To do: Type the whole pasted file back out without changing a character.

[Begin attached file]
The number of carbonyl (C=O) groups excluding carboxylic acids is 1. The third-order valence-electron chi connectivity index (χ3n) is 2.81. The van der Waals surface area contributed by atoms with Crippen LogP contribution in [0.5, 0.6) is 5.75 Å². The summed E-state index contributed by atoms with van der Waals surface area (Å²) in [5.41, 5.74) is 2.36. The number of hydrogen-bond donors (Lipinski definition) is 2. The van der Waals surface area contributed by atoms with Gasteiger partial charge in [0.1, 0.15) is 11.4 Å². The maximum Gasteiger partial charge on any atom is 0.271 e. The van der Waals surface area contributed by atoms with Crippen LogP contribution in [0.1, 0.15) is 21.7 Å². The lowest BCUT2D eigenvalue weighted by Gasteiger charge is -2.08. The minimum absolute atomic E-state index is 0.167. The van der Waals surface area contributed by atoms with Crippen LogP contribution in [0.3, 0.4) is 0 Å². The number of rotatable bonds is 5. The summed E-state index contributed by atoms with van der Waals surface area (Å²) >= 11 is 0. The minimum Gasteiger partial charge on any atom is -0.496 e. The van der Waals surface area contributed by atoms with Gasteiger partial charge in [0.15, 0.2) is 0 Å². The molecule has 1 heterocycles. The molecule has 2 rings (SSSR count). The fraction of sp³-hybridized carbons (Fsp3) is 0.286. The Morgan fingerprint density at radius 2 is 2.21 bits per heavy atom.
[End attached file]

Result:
The number of carbonyl (C=O) groups excluding carboxylic acids is 1. The third-order valence-electron chi connectivity index (χ3n) is 2.81. The van der Waals surface area contributed by atoms with Crippen LogP contribution in [0.5, 0.6) is 5.75 Å². The summed E-state index contributed by atoms with van der Waals surface area (Å²) in [5.41, 5.74) is 2.36. The number of hydrogen-bond donors (Lipinski definition) is 2. The van der Waals surface area contributed by atoms with Gasteiger partial charge in [0.1, 0.15) is 11.4 Å². The maximum Gasteiger partial charge on any atom is 0.271 e. The van der Waals surface area contributed by atoms with Crippen LogP contribution in [0.1, 0.15) is 21.7 Å². The lowest BCUT2D eigenvalue weighted by Gasteiger charge is -2.08. The minimum absolute atomic E-state index is 0.167. The van der Waals surface area contributed by atoms with Crippen LogP contribution in [0.3, 0.4) is 0 Å². The number of rotatable bonds is 5. The summed E-state index contributed by atoms with van der Waals surface area (Å²) >= 11 is 0. The minimum Gasteiger partial charge on any atom is -0.496 e. The van der Waals surface area contributed by atoms with Gasteiger partial charge in [0.15, 0.2) is 0 Å². The molecule has 1 heterocycles. The molecule has 2 rings (SSSR count). The fraction of sp³-hybridized carbons (Fsp3) is 0.286. The Morgan fingerprint density at radius 2 is 2.21 bits per heavy atom.